Down but not Oort?
Comet ISON, presumed dead after its sun-grazing trip yesterday, may have survived … maybe. Something survived, anyway. This NASA image from the SOHO satellite shows a smaller, diffuse tail reforming on Nov. 29th:
Frankly, comet-watchers are pretty stumped by ISON. That’s ok. Science is messy. Considering that this particular chunk of frozen space stuff has been hanging out in the Oort cloud for a few billion years, we’d be forgiven for not knowing everything about it.
Phil Plait has all your updates and background on the ISON undead-comet saga, and future, at Bad Astronomy.
Who’s up for renaming this thing “Comet Icarus”?
(Most excellent comic at top via xkcd)
As usual, the science of this orchid story is a little more complicated than made out (check out this post and the great comments to learn why). It’s just as likely that self-pollinating orchids spontaneously mutated and were able to migrate away from their bee lovers. Coevolution is a wondrous thing, but it’s also a bit of messy, and always rather mysterious.
So the sky is blue because short wavelengths of light coming from the Sun (blue, etc.) are scattered more than long ones (yellow, red, etc.), reflecting the short wavelength light into our eyes instead of it passing through the atmosphere as part of white light. Sunsets are red for the opposite reason … but yeah, why isn’t it violet?
Violet has an even shorter wavelength than blue light. So does indigo, whatever that is. There’s a good logical case for a purple sky, right?
Want to know the answer? Why the sky isn’t violet?
The truth is that the sky is both violet and blue. But the color receptors in our eyes don’t see violet very well, so we get the (incorrect) impression that the sky is just blue. Some birds actually see well into the violet and ultraviolet, so the sky must look trippy as hell to them.
Up Goer Five
Neil Tyson once lamented that the Saturn V rocket, a vehicle once heralded as the first generation of a coming era of interplanetary rocket travel, was taken for granted by a world looking to the future. And instead of the first of its kind, it was the last.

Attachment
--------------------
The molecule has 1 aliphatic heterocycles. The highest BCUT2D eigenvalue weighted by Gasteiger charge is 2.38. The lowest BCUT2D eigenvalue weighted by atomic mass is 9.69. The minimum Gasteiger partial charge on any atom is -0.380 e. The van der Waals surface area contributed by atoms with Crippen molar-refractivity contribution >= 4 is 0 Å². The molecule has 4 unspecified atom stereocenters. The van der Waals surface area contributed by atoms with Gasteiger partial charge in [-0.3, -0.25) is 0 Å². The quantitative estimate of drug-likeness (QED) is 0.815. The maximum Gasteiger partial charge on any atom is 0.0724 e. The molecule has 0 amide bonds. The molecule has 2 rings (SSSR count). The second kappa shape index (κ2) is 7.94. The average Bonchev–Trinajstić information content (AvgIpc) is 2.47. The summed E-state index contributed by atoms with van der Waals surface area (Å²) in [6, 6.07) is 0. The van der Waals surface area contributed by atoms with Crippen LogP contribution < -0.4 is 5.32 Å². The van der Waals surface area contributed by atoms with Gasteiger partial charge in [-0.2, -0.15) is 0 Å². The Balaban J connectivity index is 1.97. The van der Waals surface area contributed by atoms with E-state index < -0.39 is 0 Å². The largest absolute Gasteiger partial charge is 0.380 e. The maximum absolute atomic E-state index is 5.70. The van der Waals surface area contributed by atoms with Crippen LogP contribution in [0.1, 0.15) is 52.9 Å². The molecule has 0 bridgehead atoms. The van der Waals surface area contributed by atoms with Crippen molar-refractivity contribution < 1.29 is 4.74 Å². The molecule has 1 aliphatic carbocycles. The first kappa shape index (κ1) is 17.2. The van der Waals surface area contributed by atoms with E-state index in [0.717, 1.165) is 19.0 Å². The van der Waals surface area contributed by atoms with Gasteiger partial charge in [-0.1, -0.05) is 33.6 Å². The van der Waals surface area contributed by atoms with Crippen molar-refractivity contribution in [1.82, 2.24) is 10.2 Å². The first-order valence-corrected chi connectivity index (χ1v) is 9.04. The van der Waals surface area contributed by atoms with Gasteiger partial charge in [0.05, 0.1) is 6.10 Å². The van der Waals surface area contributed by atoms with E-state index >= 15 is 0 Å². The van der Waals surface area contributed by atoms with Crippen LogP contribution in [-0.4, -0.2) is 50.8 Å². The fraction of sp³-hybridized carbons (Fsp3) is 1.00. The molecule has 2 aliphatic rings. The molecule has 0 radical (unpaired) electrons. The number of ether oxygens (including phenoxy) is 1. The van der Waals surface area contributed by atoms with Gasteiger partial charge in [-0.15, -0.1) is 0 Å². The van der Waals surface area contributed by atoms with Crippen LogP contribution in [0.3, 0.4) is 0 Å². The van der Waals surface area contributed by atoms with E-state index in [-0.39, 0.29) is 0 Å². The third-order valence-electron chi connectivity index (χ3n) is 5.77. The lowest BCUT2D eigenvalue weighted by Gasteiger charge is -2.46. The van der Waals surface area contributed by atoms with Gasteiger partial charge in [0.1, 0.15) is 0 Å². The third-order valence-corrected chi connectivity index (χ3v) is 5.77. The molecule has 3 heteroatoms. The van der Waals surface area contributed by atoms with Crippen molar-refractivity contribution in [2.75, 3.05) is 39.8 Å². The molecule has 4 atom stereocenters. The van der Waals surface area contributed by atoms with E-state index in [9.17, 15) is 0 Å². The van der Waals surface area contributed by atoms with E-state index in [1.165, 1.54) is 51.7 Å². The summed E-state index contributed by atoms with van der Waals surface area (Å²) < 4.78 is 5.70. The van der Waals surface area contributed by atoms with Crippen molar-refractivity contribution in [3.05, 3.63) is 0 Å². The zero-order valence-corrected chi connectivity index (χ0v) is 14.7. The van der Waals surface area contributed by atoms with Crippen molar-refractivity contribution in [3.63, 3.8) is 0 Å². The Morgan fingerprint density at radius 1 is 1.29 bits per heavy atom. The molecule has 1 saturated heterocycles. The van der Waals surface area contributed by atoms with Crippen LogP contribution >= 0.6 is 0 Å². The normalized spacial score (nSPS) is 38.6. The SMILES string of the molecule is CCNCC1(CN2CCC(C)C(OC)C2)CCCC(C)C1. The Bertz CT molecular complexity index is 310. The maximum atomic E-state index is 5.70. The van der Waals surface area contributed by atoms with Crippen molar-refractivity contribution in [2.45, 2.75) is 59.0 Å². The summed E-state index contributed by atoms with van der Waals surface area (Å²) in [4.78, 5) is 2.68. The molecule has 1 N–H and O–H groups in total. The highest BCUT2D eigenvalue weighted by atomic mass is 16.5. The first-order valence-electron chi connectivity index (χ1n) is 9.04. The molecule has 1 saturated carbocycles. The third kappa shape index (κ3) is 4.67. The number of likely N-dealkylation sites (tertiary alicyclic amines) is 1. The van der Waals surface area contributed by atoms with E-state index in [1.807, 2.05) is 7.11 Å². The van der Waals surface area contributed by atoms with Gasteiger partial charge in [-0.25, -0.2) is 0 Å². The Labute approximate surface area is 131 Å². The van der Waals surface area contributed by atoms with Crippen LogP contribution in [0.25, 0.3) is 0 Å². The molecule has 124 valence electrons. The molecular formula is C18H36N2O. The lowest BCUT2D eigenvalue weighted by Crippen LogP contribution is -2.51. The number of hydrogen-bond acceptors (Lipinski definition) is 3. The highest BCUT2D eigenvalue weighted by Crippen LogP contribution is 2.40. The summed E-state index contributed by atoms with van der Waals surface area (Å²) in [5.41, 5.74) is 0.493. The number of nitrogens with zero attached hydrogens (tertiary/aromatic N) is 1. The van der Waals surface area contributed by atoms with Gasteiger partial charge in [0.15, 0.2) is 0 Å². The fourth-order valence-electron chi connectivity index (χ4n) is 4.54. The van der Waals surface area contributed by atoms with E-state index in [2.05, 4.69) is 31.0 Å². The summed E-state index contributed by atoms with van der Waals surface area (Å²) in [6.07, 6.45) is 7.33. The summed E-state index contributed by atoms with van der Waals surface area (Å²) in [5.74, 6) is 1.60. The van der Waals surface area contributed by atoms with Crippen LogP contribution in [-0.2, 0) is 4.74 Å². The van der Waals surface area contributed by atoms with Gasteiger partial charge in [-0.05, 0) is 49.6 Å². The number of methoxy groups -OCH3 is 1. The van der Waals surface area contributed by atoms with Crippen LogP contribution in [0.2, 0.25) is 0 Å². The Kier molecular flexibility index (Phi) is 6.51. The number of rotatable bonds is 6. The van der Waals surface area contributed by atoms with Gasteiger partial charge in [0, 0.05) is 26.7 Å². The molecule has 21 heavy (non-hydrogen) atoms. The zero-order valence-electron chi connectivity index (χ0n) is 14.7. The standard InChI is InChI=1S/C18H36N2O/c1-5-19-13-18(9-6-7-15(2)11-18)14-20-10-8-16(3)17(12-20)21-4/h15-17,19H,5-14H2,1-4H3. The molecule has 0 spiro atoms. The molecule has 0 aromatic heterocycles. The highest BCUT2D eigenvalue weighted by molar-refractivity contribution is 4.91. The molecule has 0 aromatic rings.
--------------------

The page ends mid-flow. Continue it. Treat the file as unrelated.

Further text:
We haven’t surpassed the Saturn V. The largest, most powerful rocket ever flown by anybody, ever, the thirty-six-story-tall Saturn V was the first and only rocket to launch people from Earth to someplace else in the universe. It enabled every Apollo mission to the Moon from 1969 through 1972, as well as the 1973 launch of Skylab 1, the first U.S. space station.
Inspired in part by the successes of the Saturn V and the momentum of the Apollo program, visionaries of the day foretold a future that never came to be: space habitats, Moon bases, and Mars colonies up and running by the 1990s. But funding for the Saturn V evaporated as the Moon missions wound down. Additional production runs were canceled, the manufacturers’ specialized machine tools were destroyed, and skilled personnel had to find work on other projects. Today U.S. engineers can’t even build a Saturn V clone.
With this epic, holy-crap-rolling-on-the-floor-laughing-but-also-crying comic, xkcd provides us with a simplified set of plans, in easy-to-understand terms, to build the Saturn “Up Goer” Five/V. Think of it as a swift kick in the pants to get our space-exploration efforts back on the right track.
Sure, what was impossible yesterday can be made possible today, through the hard work and application of science. But we must also remember that if we don’t keep stoking the fires of curiosity, what was possible yesterday can be made impossible today.
Otherwise, much like failing to point the end with lots of fire toward the ground, we will find ourselves “having a bad problem and you will not go to space today”.
The odds of a tie vote, as in perfectly down the middle, in every 2012 battleground state are astronomically small. But they aren’t zero. Let What If? take you on a journey through odds, strange ways of dying, and how tied elections relate to being hit by airborne bales of cocaine, as only Randall Munroe can.
Quattuordecillion is a very big number.